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Families Action Support Team (FAST)

While searching for our son’s journey to live an ordinary life, my wife and I decided not to go alone. We sought other families keen to journey with us.

 

In early 2008, we called a meeting at 8am on a Saturday. My instinct told me that if families were really serious, they would get up early in their quest for a good life for their young adult sons or daughters.

True enough they came, although later some of them pulled out as this wasn't for them. Some families want a readymade package for their loved ones, but sadly there were none that would enable our adult children to contribute their skills to our communities. 

I asked the families,                                                              "What will happen to our children when we are gone from this earth?"

This is always a dilemma for families, and especially for parents of a child with a disability. I spoke about my vision of making a good life for our son, and encouraged other families with the vision and energy to work to realise their children's dreams.

Next, my wife and I travelled to Canada to look at micro businesses, circles of support and family collectives. On our return, we began weekly meetings to explore ideas with others. Some families dropped out but four families remained to support one another, sharing the common goal of creating fulfilled lives for their loved ones, whatever that may take. We called our group the Families Action Support Team (FAST).

Then we involved our disabled sons and daughters, seeking to discover their dreams and hopes. Staff of services voluntarily came on board and helped us work on person-centred plans, involving our friends in exploring possibilities. We met once a week for five weeks to vision and plan. We filled in flip charts which, months and years later, showed us just how far we had come. Then we met monthly at one another’s homes. The meetings and shared meals became part of our lives, and the support we began to give one another became the basis of growing friendships.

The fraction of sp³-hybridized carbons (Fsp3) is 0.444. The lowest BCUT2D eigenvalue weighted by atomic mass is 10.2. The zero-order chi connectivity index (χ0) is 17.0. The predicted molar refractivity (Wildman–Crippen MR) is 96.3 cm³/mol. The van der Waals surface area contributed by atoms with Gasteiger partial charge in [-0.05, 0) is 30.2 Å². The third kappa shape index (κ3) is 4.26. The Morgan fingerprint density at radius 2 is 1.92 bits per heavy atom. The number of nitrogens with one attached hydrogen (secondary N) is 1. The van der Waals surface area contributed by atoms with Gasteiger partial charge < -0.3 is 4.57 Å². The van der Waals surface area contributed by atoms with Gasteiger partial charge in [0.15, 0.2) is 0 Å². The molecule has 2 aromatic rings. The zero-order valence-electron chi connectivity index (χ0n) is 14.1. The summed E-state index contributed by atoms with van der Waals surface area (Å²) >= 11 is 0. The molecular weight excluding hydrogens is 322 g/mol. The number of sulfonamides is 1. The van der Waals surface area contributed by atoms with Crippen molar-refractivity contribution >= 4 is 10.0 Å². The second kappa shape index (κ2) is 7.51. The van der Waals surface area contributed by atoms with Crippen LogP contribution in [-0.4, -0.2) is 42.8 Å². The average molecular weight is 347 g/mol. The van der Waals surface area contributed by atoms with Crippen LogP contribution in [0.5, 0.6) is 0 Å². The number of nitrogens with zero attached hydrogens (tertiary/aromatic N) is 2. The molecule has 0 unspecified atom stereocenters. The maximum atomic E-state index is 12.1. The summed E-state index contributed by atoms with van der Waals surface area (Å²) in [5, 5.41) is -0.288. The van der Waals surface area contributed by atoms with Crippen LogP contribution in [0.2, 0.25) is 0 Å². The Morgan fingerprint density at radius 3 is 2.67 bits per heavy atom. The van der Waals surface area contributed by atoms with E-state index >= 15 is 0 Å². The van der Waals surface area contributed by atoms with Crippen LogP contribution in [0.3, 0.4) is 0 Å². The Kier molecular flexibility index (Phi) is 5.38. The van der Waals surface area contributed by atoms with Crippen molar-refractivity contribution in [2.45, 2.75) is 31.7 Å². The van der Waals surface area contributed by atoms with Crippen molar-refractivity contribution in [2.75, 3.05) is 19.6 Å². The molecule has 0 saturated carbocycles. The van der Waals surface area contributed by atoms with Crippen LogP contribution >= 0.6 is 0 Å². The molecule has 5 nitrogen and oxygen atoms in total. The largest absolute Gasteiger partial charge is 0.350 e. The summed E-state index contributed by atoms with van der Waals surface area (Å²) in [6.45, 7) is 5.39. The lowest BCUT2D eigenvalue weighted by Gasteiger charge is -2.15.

It took time to build relationships, to get to know each person in the group and to understand our family cultures, customs and beliefs. We accepted our differences and adopted a give and take approach. 

Our four families shared the same vision, wanting our sons and daughters to live lives of meaning, learn new skills, develop valued roles and create strong friendships.

 

We held in-depth discussions late into the evenings and held a weekend family retreat at a local resort, with all our children there, exploring possibilities for those with a disability. These occasions sealed us even tighter into a big family, a team moving forward together. 

All our children are now living independently in the community. Some are also operating their microbusinesses and engaging with their community. Some have changed their dreams and are pursuing new ones. 

We are currently working on the 50 year plan to position our children to live meaningfully with continued support from service providers, siblings, neighbours, friends and community. We are working towards a sustainable structure for the siblings and others so our young people may continue their journeys. This gives us some comfort, knowing they will continue to lead good lives when we are no longer available on this earth.